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Jack Garth Maloof
- Bats Left, Throws Left
- Height 6' 0", Weight 175 lb.
- School La Verne College
Jack Maloof was a 8-year player in the minor leagues, hitting .300 or better five times. He then played a year in Japan before becoming a coach and manager in the minors and a coach in the majors. He led his league four times in walks, three times in OBP and once in average.
In college, Maloof was a two-sport star, as a wide receiver in football and outfielder in baseball. Maloof hit .335 in 1970 to earn NAIA Honorable Mention while setting a La Verne record with 89 hits. In 1971, he batted .367 and was a NAIA District All-American.
Jack was chosen in the 27th round of the 1971 amateur draft by the Minnesota Twins. Assigned to the Auburn Twins, he batted .402/~.508/.453, stole 14 bases in 16 tries and scored 57 runs in 68 games. He fielded .986, one point shy of the lead for a New York-Penn League outfielder and also ranked second with 141 putouts, trailing Tony Scott. Maloof easily won the batting title, 57 points over Mike Cubbage and also led in runs, hits and OBP. His 52 walks were five shy of leader Robert Flanders. He was a clear-cut All-Star selection. In 1999, Matt Watson failed to become the league's first .400 hitter since Maloof.
Maloof hit .308/~.417/.382 for the 1972 Lynchburg Twins. He led the Carolina League in walks (86) and was third in average and runs (82). Only Dave Parker and Ed Ott scored more. He fielded .993 at first base and .979 in the outfield; either would have led the Carolina League players at those positions had he qualified.
In 1973, Maloof was a 1B/OF once more, now with the AA Orlando Twins. He hit .278/~.380/.326 and stole 22 bases in 32 tries while drawing 71 walks. The next year, he was back in Orlando and fielded .992 at both outfield (he would have led the league had he qualified) and first base. He produced at a .300/~.440/.361 clip. He finished third in the Southern League in average behind Nyls Nyman and Kim Andrew, led the league in walks and led in OBP. He tied four others for the lead with 8 sacrifice flies. He scored 79 runs, second to Nyman. Maloof was not named to the All-Star team in the SL that year.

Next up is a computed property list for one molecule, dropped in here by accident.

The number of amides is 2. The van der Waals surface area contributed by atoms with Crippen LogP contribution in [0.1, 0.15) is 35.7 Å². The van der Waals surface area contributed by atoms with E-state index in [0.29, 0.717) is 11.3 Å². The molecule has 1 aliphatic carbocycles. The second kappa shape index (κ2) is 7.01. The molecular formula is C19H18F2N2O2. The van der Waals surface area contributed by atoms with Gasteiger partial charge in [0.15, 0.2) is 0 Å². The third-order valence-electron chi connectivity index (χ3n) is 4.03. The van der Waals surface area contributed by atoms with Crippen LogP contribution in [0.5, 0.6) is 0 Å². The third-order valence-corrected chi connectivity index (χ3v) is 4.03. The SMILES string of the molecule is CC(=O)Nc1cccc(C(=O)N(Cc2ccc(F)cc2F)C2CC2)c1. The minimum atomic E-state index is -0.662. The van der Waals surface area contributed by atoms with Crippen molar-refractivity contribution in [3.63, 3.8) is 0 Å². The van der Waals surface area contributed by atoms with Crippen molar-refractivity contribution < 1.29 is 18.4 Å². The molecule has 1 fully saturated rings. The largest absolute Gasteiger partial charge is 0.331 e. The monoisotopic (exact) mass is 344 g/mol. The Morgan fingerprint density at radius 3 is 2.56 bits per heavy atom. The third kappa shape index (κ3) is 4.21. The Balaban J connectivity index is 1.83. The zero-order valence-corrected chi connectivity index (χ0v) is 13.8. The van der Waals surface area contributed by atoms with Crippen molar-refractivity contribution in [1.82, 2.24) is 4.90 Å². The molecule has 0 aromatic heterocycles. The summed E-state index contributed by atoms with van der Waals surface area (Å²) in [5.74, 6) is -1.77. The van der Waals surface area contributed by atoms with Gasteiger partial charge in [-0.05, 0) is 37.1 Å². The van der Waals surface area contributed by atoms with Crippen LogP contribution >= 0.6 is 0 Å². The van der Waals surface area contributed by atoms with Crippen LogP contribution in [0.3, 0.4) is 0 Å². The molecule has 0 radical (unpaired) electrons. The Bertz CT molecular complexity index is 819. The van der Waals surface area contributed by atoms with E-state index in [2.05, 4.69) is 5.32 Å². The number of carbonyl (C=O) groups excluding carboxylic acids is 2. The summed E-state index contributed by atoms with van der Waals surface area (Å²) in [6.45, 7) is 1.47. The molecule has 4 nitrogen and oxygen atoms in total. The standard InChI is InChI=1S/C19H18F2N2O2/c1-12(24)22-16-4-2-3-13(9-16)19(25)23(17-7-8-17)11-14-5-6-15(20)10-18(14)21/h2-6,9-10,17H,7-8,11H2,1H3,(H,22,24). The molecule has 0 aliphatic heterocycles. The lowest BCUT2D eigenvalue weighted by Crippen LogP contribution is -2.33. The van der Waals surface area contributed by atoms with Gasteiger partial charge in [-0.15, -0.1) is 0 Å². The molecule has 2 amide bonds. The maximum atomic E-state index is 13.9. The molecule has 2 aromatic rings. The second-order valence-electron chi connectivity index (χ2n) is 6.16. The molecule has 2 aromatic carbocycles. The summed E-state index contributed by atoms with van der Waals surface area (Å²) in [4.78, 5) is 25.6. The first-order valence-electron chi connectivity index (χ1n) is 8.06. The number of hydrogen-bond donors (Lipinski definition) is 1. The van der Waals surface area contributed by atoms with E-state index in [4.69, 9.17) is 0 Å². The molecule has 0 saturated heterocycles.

In 1975, Jack was inexplicably returned to Orlando. Still only 25, he was a moderate prospect. He hit .317/~.463/.364. He finished second in the SL in average behind Charles Heil. He led in walks (105) and OBP. Now a full-time first baseman, he was left off of the All-Star team in favor of Mike Squires.
Maloof made it to AAA in 1976 but the outlook was bleak - Rod Carew was playing first in Minnesota and Maloof had to split time at first for the Tacoma Twins with Randy Bass, a top slugging prospect. Jack hit .281/~.435/.355 as a 1B/DH with 94 runs, 15 steals and 116 walks to just 51 strikeouts. He led the Pacific Coast League in walks and was among the leaders in OBP.
Maloof was traded to the Cincinnati Reds for Art DeFilippis on March 28, 1977. He fielded .991 in the outfield, but again was short of enough games to qualify for the fielding title there. He hit .253/~.398/.318 in 107 games as a part-time player for the Indianapolis Indians, either being used as a pinch-hitter or platooning often.
In 1978, Maloof moved to the San Diego Padres organization with the Hawaii Islanders and batted .310/~.434/.405. He scored 93 runs, stole 25 bases in 30 tries and drew 104 walks. He was second to Bill Sample in walks. He again was not called up to the majors.
Maloof went to Japan in 1979, joining Tony Muser as the new American hitters for the Seibu Lions. Muser did not last long, but Maloof hit a solid .290/.358/.414, surprisingly only drawing 52 walks. He led the Pacific League with 503 at-bats.
Maloof was a roving minor league hitting instructor for the Padres for most of 1986-1990. He coached for the 1990 Padres, finally getting to wear a major league uniform. He was a coach for the Wichita Wranglers in 1991.
In 2003, Maloof was honored at the University of La Verne Athletics Hall of Fame.
Maloof's book "Hit Like a Big Leaguer" was published in 2006, with endorsements from Ozzie Guillen, John Kruk and Roberto Alomar, whom Maloof had worked with in the Padres system. Tony Gwynn, another Maloof disciple, wrote the foreword.
In 2007, he was a roving minor league hitting instructor for the Atlanta Braves. In 2008-2011, Maloof held the title of Special Assistant to Player Development for the Kansas City Royals. In 2013, he was named the team's big league hitting coach, but that assignment only lasted until May 30th; that day, with the Royals struggling badly at the plate, he was reassigned to the minor leagues alongside assistant hitting coach Andre David while team legend George Brett was named to take over for him on an interim basis, and Pedro Grifol was brought up from the minor league operations to be Brett's assistant.
Year-By-Year Minor League Managerial Record
|1980||Reno Silver Sox||California League||75-66||2nd (t)||San Diego Padres|
|1981||Reno Silver Sox||California League||81-58||2nd||San Diego Padres||Lost in 1st round|
|1982||Reno Padres||California League||70-68||4th||San Diego Padres|
|1983||Beaumont Golden Gators||Texas League||68-68||5th||San Diego Padres||League Champs|
|1984||Spokane Indians||Northwest League||35-39||6th (t)||San Diego Padres|
|1985||Spokane Indians||Northwest League||33-41||6th (t)||San Diego Padres|
|1995||AZL Rockies||Arizona League||13-42||6th||Colorado Rockies|
Sources: La Verne University Hall of Fame,